Gardening to the Max: How To Garden in a Drought

Part 1 of my summer series on organic gardening. Follow along as I plant, pick and prepare fruits and vegetables for a variety of gluten-free, delicious meals!

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My mom really likes gardening so this summer I decided to make a garden. We have already bought about 20 plants and seeds. During the summer I’ll be cooking all of this organic food and making recipes. For this post, I want to focus on gardening in a drought. Here are some tips!

1. Never water when the sun is out.

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When you water when the sun is out, the water will evaporate more quickly. Best time is at night or very early in the morning. We water our plants about every other day. Our drip irrigation is set on a timer and waters the plants at night.  Anyway, if you water when the sun is out the sun might blaze in your eyes and when you try to water them you might not even be able to see what you are doing.

2. Be thoughtful about the size of your plants.

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Seeds and seedlings need to be kept moist because they have shallow roots.  Bigger plants have deeper roots and need less water since their roots go down deeper into moister soil and the plants are stronger. Some big plants for example are tomatoes and peppers.  It’s kind of like how kids need more and healthier food than adults.  Adults still need healthy food but they aren’t growing any more so for growing children it’s very important.  And they will grow taller than tomatoes and peppers.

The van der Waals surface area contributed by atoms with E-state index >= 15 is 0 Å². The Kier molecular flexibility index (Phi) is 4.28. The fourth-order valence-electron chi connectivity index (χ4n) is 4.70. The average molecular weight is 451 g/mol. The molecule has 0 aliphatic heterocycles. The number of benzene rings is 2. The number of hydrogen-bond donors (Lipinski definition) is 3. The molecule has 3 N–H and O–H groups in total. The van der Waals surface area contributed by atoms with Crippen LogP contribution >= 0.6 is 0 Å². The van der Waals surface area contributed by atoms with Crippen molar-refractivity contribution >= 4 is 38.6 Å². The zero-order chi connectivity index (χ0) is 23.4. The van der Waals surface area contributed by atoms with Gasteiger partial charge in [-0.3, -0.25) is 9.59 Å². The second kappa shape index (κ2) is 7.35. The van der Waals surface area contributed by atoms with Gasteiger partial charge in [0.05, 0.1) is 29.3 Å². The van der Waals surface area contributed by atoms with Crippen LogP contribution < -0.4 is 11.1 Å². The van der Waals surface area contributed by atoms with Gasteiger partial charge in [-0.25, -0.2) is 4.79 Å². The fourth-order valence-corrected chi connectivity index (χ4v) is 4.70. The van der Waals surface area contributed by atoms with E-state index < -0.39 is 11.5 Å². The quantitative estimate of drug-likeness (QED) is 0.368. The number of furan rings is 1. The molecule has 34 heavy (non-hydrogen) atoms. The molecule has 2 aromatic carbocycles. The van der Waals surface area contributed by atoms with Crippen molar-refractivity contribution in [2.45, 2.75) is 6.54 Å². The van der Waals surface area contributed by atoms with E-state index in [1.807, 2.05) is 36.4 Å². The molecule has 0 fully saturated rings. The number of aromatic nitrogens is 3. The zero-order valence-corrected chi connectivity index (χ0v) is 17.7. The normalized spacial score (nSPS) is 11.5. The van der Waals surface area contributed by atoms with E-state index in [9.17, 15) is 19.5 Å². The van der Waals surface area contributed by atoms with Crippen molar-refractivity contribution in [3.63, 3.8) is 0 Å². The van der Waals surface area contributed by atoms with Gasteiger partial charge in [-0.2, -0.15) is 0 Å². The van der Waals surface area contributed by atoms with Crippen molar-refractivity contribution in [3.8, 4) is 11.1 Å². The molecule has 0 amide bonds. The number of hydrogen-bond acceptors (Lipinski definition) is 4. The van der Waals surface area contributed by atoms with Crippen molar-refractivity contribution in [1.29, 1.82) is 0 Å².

3. Drip irrigation is better than spraying.

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Drip irrigation, which is water that comes out of tubes and drips slowly into the soil, is better than spraying water because when you spray some of that water evaporates before it gets to the plant and is lost. In case you don’t know evaporation is when the water like just disappears.  I learned that in school when we studied farming.

4. Know what kind of soil you have.

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If you have clay soil it holds water better than sandy soil which the water runs through more quickly.  The kind in the middle is called loam. We have loam soil. The best place to buy soil is at the nursery. Make sure it’s organic. You don’t want to get free soil on craigslist because that soil is from construction sites and it’s not clean and has chemicals you don’t want to grow food with.

5. Put compost in your garden soil.

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Compost helps retain moisture. It behaves like a sponge. Plus it is good for your garden because it is like feeding your garden vitamin soil!  In a future post I will tell you all about my worm compost!!!

You can click play to see the start of our garden!

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